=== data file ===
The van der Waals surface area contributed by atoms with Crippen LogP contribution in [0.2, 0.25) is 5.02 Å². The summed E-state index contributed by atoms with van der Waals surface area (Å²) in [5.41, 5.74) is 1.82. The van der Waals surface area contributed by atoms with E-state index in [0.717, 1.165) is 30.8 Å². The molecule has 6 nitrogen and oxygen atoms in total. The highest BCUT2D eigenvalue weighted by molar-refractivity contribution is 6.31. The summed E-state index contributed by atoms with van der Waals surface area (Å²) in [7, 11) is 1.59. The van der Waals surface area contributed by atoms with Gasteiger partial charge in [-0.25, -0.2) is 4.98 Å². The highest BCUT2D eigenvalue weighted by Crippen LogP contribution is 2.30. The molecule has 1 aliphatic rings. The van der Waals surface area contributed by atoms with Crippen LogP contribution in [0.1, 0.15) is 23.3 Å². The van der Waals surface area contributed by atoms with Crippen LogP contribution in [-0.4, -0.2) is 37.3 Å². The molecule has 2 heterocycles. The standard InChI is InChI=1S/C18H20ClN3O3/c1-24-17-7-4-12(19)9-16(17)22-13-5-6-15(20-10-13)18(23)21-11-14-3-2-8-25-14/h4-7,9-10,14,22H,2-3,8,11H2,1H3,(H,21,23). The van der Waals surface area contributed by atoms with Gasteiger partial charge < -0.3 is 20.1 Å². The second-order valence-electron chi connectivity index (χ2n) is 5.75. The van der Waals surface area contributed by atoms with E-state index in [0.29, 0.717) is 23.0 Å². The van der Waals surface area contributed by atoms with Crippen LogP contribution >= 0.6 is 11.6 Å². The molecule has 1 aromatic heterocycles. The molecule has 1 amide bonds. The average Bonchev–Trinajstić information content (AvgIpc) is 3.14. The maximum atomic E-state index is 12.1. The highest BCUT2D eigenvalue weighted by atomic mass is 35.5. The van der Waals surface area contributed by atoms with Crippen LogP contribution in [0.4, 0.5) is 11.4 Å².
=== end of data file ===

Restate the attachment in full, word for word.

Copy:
The van der Waals surface area contributed by atoms with Crippen LogP contribution in [0.2, 0.25) is 5.02 Å². The summed E-state index contributed by atoms with van der Waals surface area (Å²) in [5.41, 5.74) is 1.82. The van der Waals surface area contributed by atoms with E-state index in [0.717, 1.165) is 30.8 Å². The molecule has 6 nitrogen and oxygen atoms in total. The highest BCUT2D eigenvalue weighted by molar-refractivity contribution is 6.31. The summed E-state index contributed by atoms with van der Waals surface area (Å²) in [7, 11) is 1.59. The van der Waals surface area contributed by atoms with Gasteiger partial charge in [-0.25, -0.2) is 4.98 Å². The highest BCUT2D eigenvalue weighted by Crippen LogP contribution is 2.30. The molecule has 1 aliphatic rings. The van der Waals surface area contributed by atoms with Crippen LogP contribution in [0.1, 0.15) is 23.3 Å². The van der Waals surface area contributed by atoms with Crippen LogP contribution in [-0.4, -0.2) is 37.3 Å². The molecule has 2 heterocycles. The standard InChI is InChI=1S/C18H20ClN3O3/c1-24-17-7-4-12(19)9-16(17)22-13-5-6-15(20-10-13)18(23)21-11-14-3-2-8-25-14/h4-7,9-10,14,22H,2-3,8,11H2,1H3,(H,21,23). The van der Waals surface area contributed by atoms with Gasteiger partial charge < -0.3 is 20.1 Å². The second-order valence-electron chi connectivity index (χ2n) is 5.75. The van der Waals surface area contributed by atoms with E-state index in [0.29, 0.717) is 23.0 Å². The van der Waals surface area contributed by atoms with Crippen LogP contribution >= 0.6 is 11.6 Å². The molecule has 1 aromatic heterocycles. The molecule has 1 amide bonds. The average Bonchev–Trinajstić information content (AvgIpc) is 3.14. The maximum atomic E-state index is 12.1. The highest BCUT2D eigenvalue weighted by atomic mass is 35.5. The van der Waals surface area contributed by atoms with Crippen LogP contribution in [0.4, 0.5) is 11.4 Å².